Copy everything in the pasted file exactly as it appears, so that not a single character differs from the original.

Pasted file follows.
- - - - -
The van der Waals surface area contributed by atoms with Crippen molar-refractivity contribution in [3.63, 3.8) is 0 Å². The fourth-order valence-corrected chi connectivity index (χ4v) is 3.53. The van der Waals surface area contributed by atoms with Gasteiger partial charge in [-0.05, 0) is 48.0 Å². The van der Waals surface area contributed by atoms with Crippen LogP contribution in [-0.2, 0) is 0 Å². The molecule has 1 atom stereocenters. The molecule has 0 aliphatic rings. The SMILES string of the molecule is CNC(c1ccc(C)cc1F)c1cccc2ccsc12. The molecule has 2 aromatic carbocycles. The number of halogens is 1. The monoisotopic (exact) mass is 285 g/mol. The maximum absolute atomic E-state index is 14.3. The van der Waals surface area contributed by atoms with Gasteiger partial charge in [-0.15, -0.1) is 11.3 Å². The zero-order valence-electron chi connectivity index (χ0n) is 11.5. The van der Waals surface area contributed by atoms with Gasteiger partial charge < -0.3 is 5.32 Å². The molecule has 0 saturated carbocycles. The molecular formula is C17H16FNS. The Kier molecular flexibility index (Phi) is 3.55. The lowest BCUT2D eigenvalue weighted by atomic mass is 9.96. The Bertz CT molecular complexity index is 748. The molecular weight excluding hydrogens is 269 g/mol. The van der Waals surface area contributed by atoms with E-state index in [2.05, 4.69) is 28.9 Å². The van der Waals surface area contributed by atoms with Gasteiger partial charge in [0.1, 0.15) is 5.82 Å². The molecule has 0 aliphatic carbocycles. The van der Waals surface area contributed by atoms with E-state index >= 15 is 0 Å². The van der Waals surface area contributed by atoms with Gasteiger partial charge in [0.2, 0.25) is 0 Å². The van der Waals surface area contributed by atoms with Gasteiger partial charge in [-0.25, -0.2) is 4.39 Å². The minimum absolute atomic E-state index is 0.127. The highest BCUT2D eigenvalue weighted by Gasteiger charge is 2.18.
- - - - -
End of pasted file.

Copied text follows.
The van der Waals surface area contributed by atoms with Crippen molar-refractivity contribution in [3.63, 3.8) is 0 Å². The fourth-order valence-corrected chi connectivity index (χ4v) is 3.53. The van der Waals surface area contributed by atoms with Gasteiger partial charge in [-0.05, 0) is 48.0 Å². The van der Waals surface area contributed by atoms with Crippen LogP contribution in [-0.2, 0) is 0 Å². The molecule has 1 atom stereocenters. The molecule has 0 aliphatic rings. The SMILES string of the molecule is CNC(c1ccc(C)cc1F)c1cccc2ccsc12. The molecule has 2 aromatic carbocycles. The number of halogens is 1. The monoisotopic (exact) mass is 285 g/mol. The maximum absolute atomic E-state index is 14.3. The van der Waals surface area contributed by atoms with Gasteiger partial charge in [-0.15, -0.1) is 11.3 Å². The zero-order valence-electron chi connectivity index (χ0n) is 11.5. The van der Waals surface area contributed by atoms with Gasteiger partial charge < -0.3 is 5.32 Å². The molecule has 0 saturated carbocycles. The molecular formula is C17H16FNS. The Kier molecular flexibility index (Phi) is 3.55. The lowest BCUT2D eigenvalue weighted by atomic mass is 9.96. The Bertz CT molecular complexity index is 748. The molecular weight excluding hydrogens is 269 g/mol. The van der Waals surface area contributed by atoms with E-state index in [2.05, 4.69) is 28.9 Å². The van der Waals surface area contributed by atoms with Gasteiger partial charge in [0.1, 0.15) is 5.82 Å². The molecule has 0 aliphatic carbocycles. The van der Waals surface area contributed by atoms with E-state index >= 15 is 0 Å². The van der Waals surface area contributed by atoms with Gasteiger partial charge in [0.2, 0.25) is 0 Å². The van der Waals surface area contributed by atoms with Gasteiger partial charge in [-0.25, -0.2) is 4.39 Å². The minimum absolute atomic E-state index is 0.127. The highest BCUT2D eigenvalue weighted by Gasteiger charge is 2.18.